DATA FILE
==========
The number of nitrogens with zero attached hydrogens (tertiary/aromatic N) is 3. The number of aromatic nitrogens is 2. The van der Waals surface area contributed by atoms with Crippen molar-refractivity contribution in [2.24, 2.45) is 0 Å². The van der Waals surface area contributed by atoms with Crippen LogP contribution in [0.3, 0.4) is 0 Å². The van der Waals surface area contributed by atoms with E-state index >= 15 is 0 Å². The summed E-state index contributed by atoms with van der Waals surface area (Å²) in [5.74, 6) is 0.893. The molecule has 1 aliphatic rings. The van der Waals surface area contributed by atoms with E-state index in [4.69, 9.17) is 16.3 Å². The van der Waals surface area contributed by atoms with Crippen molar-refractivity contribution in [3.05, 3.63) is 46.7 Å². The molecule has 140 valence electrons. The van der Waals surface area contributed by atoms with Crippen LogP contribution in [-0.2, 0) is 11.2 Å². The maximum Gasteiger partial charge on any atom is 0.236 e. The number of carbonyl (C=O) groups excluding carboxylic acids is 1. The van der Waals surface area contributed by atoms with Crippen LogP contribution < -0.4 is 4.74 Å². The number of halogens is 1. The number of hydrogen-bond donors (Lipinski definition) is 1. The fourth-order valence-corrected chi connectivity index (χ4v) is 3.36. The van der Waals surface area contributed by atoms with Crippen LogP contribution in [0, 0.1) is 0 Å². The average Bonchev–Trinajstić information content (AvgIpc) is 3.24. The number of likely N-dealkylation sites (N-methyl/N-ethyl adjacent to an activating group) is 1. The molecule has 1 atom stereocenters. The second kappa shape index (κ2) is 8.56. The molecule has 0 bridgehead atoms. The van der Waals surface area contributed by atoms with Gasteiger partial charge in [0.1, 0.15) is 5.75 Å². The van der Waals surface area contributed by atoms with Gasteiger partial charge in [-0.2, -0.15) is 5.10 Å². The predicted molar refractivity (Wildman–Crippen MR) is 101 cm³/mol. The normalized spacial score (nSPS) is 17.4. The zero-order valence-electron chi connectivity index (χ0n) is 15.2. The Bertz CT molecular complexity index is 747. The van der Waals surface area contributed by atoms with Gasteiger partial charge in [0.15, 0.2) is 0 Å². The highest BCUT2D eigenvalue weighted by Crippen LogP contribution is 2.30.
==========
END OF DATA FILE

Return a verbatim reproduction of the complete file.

The number of nitrogens with zero attached hydrogens (tertiary/aromatic N) is 3. The number of aromatic nitrogens is 2. The van der Waals surface area contributed by atoms with Crippen molar-refractivity contribution in [2.24, 2.45) is 0 Å². The van der Waals surface area contributed by atoms with Crippen LogP contribution in [0.3, 0.4) is 0 Å². The van der Waals surface area contributed by atoms with E-state index >= 15 is 0 Å². The summed E-state index contributed by atoms with van der Waals surface area (Å²) in [5.74, 6) is 0.893. The molecule has 1 aliphatic rings. The van der Waals surface area contributed by atoms with E-state index in [4.69, 9.17) is 16.3 Å². The van der Waals surface area contributed by atoms with Crippen molar-refractivity contribution in [3.05, 3.63) is 46.7 Å². The molecule has 140 valence electrons. The van der Waals surface area contributed by atoms with Crippen LogP contribution in [-0.2, 0) is 11.2 Å². The maximum Gasteiger partial charge on any atom is 0.236 e. The number of carbonyl (C=O) groups excluding carboxylic acids is 1. The van der Waals surface area contributed by atoms with Crippen LogP contribution < -0.4 is 4.74 Å². The number of halogens is 1. The number of hydrogen-bond donors (Lipinski definition) is 1. The fourth-order valence-corrected chi connectivity index (χ4v) is 3.36. The van der Waals surface area contributed by atoms with Crippen LogP contribution in [0, 0.1) is 0 Å². The average Bonchev–Trinajstić information content (AvgIpc) is 3.24. The number of likely N-dealkylation sites (N-methyl/N-ethyl adjacent to an activating group) is 1. The molecule has 1 atom stereocenters. The second kappa shape index (κ2) is 8.56. The molecule has 0 bridgehead atoms. The van der Waals surface area contributed by atoms with Gasteiger partial charge in [0.1, 0.15) is 5.75 Å². The van der Waals surface area contributed by atoms with Gasteiger partial charge in [-0.2, -0.15) is 5.10 Å². The predicted molar refractivity (Wildman–Crippen MR) is 101 cm³/mol. The normalized spacial score (nSPS) is 17.4. The zero-order valence-electron chi connectivity index (χ0n) is 15.2. The Bertz CT molecular complexity index is 747. The van der Waals surface area contributed by atoms with Gasteiger partial charge in [0.15, 0.2) is 0 Å². The highest BCUT2D eigenvalue weighted by Crippen LogP contribution is 2.30.